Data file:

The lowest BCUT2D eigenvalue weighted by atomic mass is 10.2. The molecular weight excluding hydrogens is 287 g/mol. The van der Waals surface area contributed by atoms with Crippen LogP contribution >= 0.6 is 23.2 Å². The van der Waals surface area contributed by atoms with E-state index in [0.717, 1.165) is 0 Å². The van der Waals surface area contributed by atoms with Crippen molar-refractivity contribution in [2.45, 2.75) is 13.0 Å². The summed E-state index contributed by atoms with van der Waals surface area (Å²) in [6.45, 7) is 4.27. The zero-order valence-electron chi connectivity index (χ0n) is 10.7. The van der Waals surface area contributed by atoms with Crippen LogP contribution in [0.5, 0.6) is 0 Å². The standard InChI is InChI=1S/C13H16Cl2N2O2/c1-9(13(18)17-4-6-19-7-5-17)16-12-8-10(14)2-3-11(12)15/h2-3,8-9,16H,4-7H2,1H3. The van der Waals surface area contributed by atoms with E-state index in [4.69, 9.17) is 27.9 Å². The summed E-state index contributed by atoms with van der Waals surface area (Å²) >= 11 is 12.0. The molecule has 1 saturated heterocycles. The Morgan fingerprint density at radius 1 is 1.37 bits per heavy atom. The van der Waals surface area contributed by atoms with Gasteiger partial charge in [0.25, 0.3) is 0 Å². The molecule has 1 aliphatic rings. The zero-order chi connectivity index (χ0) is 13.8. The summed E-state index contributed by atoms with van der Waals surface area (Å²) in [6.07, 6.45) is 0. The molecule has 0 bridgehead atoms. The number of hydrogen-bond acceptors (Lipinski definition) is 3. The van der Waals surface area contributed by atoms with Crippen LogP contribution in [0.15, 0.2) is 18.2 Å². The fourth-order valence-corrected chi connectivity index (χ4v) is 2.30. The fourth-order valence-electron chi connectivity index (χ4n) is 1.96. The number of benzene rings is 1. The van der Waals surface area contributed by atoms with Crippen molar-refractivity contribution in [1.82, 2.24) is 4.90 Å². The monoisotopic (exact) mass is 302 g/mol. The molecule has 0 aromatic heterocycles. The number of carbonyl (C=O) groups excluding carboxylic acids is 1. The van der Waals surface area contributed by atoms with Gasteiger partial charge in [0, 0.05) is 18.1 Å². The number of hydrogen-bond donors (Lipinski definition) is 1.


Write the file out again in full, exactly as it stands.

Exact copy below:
The lowest BCUT2D eigenvalue weighted by atomic mass is 10.2. The molecular weight excluding hydrogens is 287 g/mol. The van der Waals surface area contributed by atoms with Crippen LogP contribution >= 0.6 is 23.2 Å². The van der Waals surface area contributed by atoms with E-state index in [0.717, 1.165) is 0 Å². The van der Waals surface area contributed by atoms with Crippen molar-refractivity contribution in [2.45, 2.75) is 13.0 Å². The summed E-state index contributed by atoms with van der Waals surface area (Å²) in [6.45, 7) is 4.27. The zero-order valence-electron chi connectivity index (χ0n) is 10.7. The van der Waals surface area contributed by atoms with Crippen LogP contribution in [0.5, 0.6) is 0 Å². The standard InChI is InChI=1S/C13H16Cl2N2O2/c1-9(13(18)17-4-6-19-7-5-17)16-12-8-10(14)2-3-11(12)15/h2-3,8-9,16H,4-7H2,1H3. The van der Waals surface area contributed by atoms with E-state index in [4.69, 9.17) is 27.9 Å². The summed E-state index contributed by atoms with van der Waals surface area (Å²) >= 11 is 12.0. The molecule has 1 saturated heterocycles. The Morgan fingerprint density at radius 1 is 1.37 bits per heavy atom. The van der Waals surface area contributed by atoms with Gasteiger partial charge in [0.25, 0.3) is 0 Å². The molecule has 1 aliphatic rings. The zero-order chi connectivity index (χ0) is 13.8. The summed E-state index contributed by atoms with van der Waals surface area (Å²) in [6.07, 6.45) is 0. The molecule has 0 bridgehead atoms. The number of hydrogen-bond acceptors (Lipinski definition) is 3. The van der Waals surface area contributed by atoms with Crippen LogP contribution in [0.15, 0.2) is 18.2 Å². The fourth-order valence-corrected chi connectivity index (χ4v) is 2.30. The fourth-order valence-electron chi connectivity index (χ4n) is 1.96. The number of benzene rings is 1. The van der Waals surface area contributed by atoms with Crippen molar-refractivity contribution in [1.82, 2.24) is 4.90 Å². The monoisotopic (exact) mass is 302 g/mol. The molecule has 0 aromatic heterocycles. The number of carbonyl (C=O) groups excluding carboxylic acids is 1. The van der Waals surface area contributed by atoms with Gasteiger partial charge in [0, 0.05) is 18.1 Å². The number of hydrogen-bond donors (Lipinski definition) is 1.